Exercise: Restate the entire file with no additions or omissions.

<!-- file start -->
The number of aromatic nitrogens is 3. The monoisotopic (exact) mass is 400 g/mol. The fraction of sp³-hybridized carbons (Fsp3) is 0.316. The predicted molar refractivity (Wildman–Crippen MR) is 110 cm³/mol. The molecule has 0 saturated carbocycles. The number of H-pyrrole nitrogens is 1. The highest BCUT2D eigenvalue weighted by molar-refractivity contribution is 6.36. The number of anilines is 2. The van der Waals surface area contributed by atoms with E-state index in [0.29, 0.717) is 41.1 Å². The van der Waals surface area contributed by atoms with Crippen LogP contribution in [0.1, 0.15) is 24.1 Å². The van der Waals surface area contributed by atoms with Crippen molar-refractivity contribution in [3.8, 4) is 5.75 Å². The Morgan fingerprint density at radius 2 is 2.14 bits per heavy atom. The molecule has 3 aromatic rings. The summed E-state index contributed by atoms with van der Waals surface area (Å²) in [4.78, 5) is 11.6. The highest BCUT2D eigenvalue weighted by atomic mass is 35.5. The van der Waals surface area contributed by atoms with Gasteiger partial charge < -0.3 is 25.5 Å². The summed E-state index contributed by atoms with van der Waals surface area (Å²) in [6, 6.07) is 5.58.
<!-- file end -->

The number of aromatic nitrogens is 3. The monoisotopic (exact) mass is 400 g/mol. The fraction of sp³-hybridized carbons (Fsp3) is 0.316. The predicted molar refractivity (Wildman–Crippen MR) is 110 cm³/mol. The molecule has 0 saturated carbocycles. The number of H-pyrrole nitrogens is 1. The highest BCUT2D eigenvalue weighted by molar-refractivity contribution is 6.36. The number of anilines is 2. The van der Waals surface area contributed by atoms with E-state index in [0.29, 0.717) is 41.1 Å². The van der Waals surface area contributed by atoms with Crippen LogP contribution in [0.1, 0.15) is 24.1 Å². The van der Waals surface area contributed by atoms with Crippen molar-refractivity contribution in [3.8, 4) is 5.75 Å². The Morgan fingerprint density at radius 2 is 2.14 bits per heavy atom. The molecule has 3 aromatic rings. The summed E-state index contributed by atoms with van der Waals surface area (Å²) in [4.78, 5) is 11.6. The highest BCUT2D eigenvalue weighted by atomic mass is 35.5. The van der Waals surface area contributed by atoms with Gasteiger partial charge < -0.3 is 25.5 Å². The summed E-state index contributed by atoms with van der Waals surface area (Å²) in [6, 6.07) is 5.58.